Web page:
To investigate the impact on outcomes of changing treatment guideline recommendations by comparing the proportion of patients with atrial fibrillation (AF) recommended oral anticoagulants (OACs) under the 2011 and 2014 American College of Cardiology/American Heart Association (ACC/AHA) guidelines.Patients and Methods:
We used the “National Health Insurance Research Database” in Taiwan, which included 354,649 patients with AF from January 1, 1996 through December 31, 2011. Patients with a CHADS2 (congestive heart failure, hypertension, age ≥75 years, diabetes mellitus, and prior stroke or transient ischemic attack) score of 2 or more and a CHA2DS2-VASc (congestive heart failure, hypertension, age ≥75 years, diabetes mellitus, prior stroke or transient ischemic attack, vascular disease, age 65–74 years, female sex category) score of 2 or more were considered to have a definitive indication for receiving OACs according to the 2011 and 2014 ACC/AHA guidelines, respectively.Results:
The percentages of patients with AF recommended OACs increased from 69.3% (n=245,598) under the 2011 guideline to 86.7% (n=307,640) under the new 2014 guidelines, an increment of 17.5% (95% CI, 17.4–17.6). Most women with AF (94.1%) and patients older than 65 years (97.2%) would receive OACs on the basis of the 2014 guidelines. Among patients previously not being recommended OACs in older guidelines, OAC use under the new guidelines was associated with a lower risk of adverse outcomes (ischemic stroke or intracranial hemorrhage or bleeding requiring blood transfusion or mortality) with an adjusted hazard ratio of 0.89 (95% CI, 0.85–0.94).Conclusion:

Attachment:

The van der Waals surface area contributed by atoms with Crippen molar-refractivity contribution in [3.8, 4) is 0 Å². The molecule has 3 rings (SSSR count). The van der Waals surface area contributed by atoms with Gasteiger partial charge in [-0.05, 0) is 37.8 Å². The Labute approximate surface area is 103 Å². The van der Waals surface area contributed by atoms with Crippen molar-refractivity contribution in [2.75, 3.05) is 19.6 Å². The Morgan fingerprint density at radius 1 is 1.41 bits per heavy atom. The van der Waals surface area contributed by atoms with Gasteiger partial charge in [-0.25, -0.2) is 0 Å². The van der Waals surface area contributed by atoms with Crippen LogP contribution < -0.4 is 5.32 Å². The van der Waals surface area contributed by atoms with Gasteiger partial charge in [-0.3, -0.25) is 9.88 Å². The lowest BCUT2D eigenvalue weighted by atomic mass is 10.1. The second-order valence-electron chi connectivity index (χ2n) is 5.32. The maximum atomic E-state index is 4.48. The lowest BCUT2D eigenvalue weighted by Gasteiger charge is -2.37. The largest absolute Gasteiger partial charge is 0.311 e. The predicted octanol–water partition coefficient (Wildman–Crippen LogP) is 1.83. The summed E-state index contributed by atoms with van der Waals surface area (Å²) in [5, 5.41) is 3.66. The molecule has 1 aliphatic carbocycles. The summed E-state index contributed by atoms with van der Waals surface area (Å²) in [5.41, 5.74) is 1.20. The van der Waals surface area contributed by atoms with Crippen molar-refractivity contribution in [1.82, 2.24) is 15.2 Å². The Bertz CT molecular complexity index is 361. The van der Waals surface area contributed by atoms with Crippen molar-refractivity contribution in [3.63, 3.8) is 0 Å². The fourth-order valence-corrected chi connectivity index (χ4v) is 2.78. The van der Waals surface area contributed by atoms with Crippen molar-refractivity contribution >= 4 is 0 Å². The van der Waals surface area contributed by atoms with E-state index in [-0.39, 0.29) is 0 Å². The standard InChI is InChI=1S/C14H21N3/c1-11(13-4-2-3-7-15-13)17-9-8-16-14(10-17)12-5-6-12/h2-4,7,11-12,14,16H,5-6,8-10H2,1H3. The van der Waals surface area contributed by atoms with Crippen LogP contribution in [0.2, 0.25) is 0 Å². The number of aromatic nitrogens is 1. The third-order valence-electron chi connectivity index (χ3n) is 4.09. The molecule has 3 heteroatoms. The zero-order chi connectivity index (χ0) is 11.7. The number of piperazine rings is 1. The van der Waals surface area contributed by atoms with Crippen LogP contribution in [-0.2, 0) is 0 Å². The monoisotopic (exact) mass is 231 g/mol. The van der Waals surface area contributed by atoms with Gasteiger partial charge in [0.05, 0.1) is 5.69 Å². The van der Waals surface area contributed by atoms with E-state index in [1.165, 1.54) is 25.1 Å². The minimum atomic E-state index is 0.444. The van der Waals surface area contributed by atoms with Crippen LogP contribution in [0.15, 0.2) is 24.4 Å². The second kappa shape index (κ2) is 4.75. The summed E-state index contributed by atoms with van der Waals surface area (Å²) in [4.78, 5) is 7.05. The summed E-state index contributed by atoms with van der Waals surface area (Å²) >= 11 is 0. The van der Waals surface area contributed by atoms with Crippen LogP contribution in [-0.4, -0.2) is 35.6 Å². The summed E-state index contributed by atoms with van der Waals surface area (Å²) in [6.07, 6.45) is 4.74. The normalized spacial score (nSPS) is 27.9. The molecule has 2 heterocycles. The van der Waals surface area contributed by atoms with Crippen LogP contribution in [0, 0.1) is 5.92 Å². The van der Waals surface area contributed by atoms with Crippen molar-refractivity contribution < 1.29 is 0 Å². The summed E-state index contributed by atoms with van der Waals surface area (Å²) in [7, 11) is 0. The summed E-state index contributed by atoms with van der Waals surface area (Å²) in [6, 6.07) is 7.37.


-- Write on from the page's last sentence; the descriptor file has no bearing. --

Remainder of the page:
In this nationwide cohort study, use of the 2014 guidelines led more patients with AF to receive OACs for stroke prevention, and this increased OAC use was associated with better outcomes. Better efforts to implement guidelines would lead to improved outcomes for patients with AF.